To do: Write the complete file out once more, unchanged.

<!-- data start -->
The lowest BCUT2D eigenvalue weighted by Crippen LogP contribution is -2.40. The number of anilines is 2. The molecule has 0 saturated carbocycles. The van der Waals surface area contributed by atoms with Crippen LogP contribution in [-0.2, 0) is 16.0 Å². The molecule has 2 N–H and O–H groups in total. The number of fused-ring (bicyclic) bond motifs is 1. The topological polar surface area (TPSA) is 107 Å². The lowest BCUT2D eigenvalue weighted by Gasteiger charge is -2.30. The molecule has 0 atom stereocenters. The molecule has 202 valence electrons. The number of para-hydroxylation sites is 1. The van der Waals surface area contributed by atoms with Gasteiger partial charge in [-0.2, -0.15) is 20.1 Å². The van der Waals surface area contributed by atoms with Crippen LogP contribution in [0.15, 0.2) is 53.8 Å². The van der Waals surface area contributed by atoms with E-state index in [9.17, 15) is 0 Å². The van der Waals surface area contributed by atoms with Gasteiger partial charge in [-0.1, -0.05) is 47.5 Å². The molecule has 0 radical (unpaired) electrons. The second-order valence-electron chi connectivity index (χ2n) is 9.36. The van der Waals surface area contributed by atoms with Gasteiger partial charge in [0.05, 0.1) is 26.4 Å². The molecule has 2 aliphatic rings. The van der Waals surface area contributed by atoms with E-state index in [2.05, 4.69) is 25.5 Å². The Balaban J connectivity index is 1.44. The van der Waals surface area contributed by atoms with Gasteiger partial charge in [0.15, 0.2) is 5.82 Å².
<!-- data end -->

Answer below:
The lowest BCUT2D eigenvalue weighted by Crippen LogP contribution is -2.40. The number of anilines is 2. The molecule has 0 saturated carbocycles. The van der Waals surface area contributed by atoms with Crippen LogP contribution in [-0.2, 0) is 16.0 Å². The molecule has 2 N–H and O–H groups in total. The number of fused-ring (bicyclic) bond motifs is 1. The topological polar surface area (TPSA) is 107 Å². The lowest BCUT2D eigenvalue weighted by Gasteiger charge is -2.30. The molecule has 0 atom stereocenters. The molecule has 202 valence electrons. The number of para-hydroxylation sites is 1. The van der Waals surface area contributed by atoms with Gasteiger partial charge in [-0.2, -0.15) is 20.1 Å². The van der Waals surface area contributed by atoms with Crippen LogP contribution in [0.15, 0.2) is 53.8 Å². The van der Waals surface area contributed by atoms with E-state index in [9.17, 15) is 0 Å². The van der Waals surface area contributed by atoms with Gasteiger partial charge in [-0.1, -0.05) is 47.5 Å². The molecule has 0 radical (unpaired) electrons. The second-order valence-electron chi connectivity index (χ2n) is 9.36. The van der Waals surface area contributed by atoms with Gasteiger partial charge in [0.05, 0.1) is 26.4 Å². The molecule has 2 aliphatic rings. The van der Waals surface area contributed by atoms with E-state index in [2.05, 4.69) is 25.5 Å². The Balaban J connectivity index is 1.44. The van der Waals surface area contributed by atoms with Gasteiger partial charge in [0.15, 0.2) is 5.82 Å².